Farm, land groups seek to head off return of full ‘death’ tax

On the same day that President Barack Obama met with Republican and Democratic congressional leaders to talk about the Bush era tax cuts that expire at the end of this year, ten major agricultural organizations made their case during a press conference Tuesday for fixing what could be an estate tax nightmare for many farm families in 2011. After dropping to zero this year, estate taxes jump back up to their pre-2001 level of 55% for all estates over $1 million starting January 1st. That’s unless the overloaded lame-duck Congress finds time to change the rules before members adjourn later this month.

Public Lands Council (PLC) Executive Director Dustin Van Liew told reporters that USDA has found that the estate tax, commonly known as the death tax, “is one of the leading causes of the breakup of multigenerational family farms and ranches, and it’s an issue that the 111th Congress needs to address before wrapping up this month. If Congress does nothing, in less than one month, farmers and ranchers, land owners and small business owners across the nation will be dealt a blow that many won’t survive.”

Estate tax legislation enacted in 2001 increased the exclusion amount from $675,000 to $3.5 million and reduced the tax rate on estates exceeding the exclusion from 55% to 45% before dropping to zero for 2010. Without congressional action, the estate tax reverts to a $1 million exemption, with a 55% tax on estates worth up to $10 million, and 60% on larger estates.

While seeking the abolition of the estate tax, the groups at Tuesday’s press conference said a fallback is a legislative proposal from Sens. Blanche Lincoln (D-AR) and Jon Kyl (R-AZ), and Reps. Shelley Berkley (D-NV) and Kevin Brady (R-TX) that would increase the exemption level to $5 million. The measure would also decrease the tax rate to no more than 35% on the remainder of the estate, index any exemptions to inflation; and include a stepped-up basis. With more than 10% of farm estates threatened with owing estate taxes, Van Liew said that “preserving the legacy of American agriculture should be a common goal [because] taxing family farmers and ranchers out of business will have serious impacts on local economies, on rural communities and in reality, on all Americans.”

National Cattlemen’s Beef Association (NCBA) member Scott Bennett, a Virginia Tech University junior active in his family’s cattle operation, said, “One would think that commonsense would prevail and this death tax would be reformed in such a way that it allows young people, the next generation, to take over family farms and ranches, which are responsible for providing a safe, abundant and affordable food supply here and across our borders.” But, Bennett said, “here we are only a month away from a death sentence to family farmers and ranchers without any clue about what type of resolve, if any, will move through Congress . . . With a $1 million exemption and a 55 percent tax, we would need to sell most of our assets just to keep part of the operation in the family. This is a death sentence to family farms, ranches and small businesses.”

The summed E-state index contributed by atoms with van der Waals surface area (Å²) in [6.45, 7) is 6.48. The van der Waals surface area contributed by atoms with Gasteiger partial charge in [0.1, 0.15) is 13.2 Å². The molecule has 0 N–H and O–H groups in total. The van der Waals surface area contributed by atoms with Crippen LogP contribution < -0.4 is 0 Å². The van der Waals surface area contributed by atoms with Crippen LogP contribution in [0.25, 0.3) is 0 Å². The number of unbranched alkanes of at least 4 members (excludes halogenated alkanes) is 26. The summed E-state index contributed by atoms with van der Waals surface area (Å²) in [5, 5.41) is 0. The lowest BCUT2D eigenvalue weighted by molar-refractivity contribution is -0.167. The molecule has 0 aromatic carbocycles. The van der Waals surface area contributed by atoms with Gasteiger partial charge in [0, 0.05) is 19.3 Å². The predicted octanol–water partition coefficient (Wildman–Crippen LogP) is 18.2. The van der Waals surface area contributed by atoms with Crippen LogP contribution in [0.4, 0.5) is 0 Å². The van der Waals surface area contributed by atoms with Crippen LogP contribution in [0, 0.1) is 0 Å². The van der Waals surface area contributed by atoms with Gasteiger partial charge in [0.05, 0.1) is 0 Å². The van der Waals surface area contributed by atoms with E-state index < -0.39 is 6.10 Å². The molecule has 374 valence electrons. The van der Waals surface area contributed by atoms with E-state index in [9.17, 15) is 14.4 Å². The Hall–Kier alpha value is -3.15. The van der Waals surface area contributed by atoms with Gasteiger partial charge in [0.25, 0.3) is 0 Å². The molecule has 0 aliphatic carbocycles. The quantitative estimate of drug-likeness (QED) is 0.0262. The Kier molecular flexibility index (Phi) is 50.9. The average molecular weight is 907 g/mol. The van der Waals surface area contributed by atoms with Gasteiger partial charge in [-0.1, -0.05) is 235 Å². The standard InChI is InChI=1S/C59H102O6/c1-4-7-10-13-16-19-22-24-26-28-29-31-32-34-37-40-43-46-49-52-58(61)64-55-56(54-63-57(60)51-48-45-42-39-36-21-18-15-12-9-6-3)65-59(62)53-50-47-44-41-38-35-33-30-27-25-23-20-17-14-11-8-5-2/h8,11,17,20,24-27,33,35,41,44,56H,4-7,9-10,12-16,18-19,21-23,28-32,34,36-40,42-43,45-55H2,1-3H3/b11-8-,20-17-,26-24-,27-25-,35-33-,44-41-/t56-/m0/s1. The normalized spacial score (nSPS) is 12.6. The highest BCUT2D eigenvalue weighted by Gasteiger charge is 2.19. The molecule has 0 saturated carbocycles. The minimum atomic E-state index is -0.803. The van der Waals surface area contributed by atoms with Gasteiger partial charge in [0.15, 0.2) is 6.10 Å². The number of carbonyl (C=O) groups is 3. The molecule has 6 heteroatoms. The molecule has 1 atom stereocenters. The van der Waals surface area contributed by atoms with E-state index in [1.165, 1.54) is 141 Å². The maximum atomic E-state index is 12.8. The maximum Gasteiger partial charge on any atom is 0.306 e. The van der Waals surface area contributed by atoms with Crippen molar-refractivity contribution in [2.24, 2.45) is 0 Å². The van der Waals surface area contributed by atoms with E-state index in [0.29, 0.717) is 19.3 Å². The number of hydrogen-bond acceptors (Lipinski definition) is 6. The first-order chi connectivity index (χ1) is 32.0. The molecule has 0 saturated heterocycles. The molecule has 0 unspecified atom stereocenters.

American Farm Bureau Federation President Bob Stallman said that his organization will “continue to stand by our goal of eliminating death taxes, which amount to little more than double taxation, since the income is taxed first when it’s earned and again when it is transferred to heirs.” Other groups represented at the Tuesday press conference were the American Soybean Association, the National Association of Wheat Growers, the National Corn Growers Association, the National Cotton Council, the National Farmers Union, the National Milk Producers Federation and the National Pork Producers Council.

As part of their concerted estate taxes effort, the ten organizations joined in a letter to President Obama from 31 agriculture groups asking him to support the $5 million, 35% estate tax solution. NCBA President Steve Foglesong said the fix is essential because, “For far too long, farmers and ranchers have faced uncertainty when it comes to planning ahead for the future of their estates. The President needs to force action on this or be held responsible for the ruin of many family operations and officially preventing young people from returning to the family farm.” Foglesong said the estate tax “is not a tax on the ‘wealthy elite.’ The wealthy can afford accountants and estate planners to help them evade the tax. This is a death warrant for small-tomedium sized family businesses. Farmers and ranchers are often forced to sell land, equipment, or the even the entire ranch just to pay tax liabilities. This is money that could otherwise be reinvested to grow the family business and hand it down to future generations.” Colin Woodall, the NCBA vice president of government affairs, issued a call to action. “Our success in stopping [the return of the full estate tax] depends on a strong grassroots effort from NCBA members, all cattle producers, farmers and landowners and small business owners across the country.”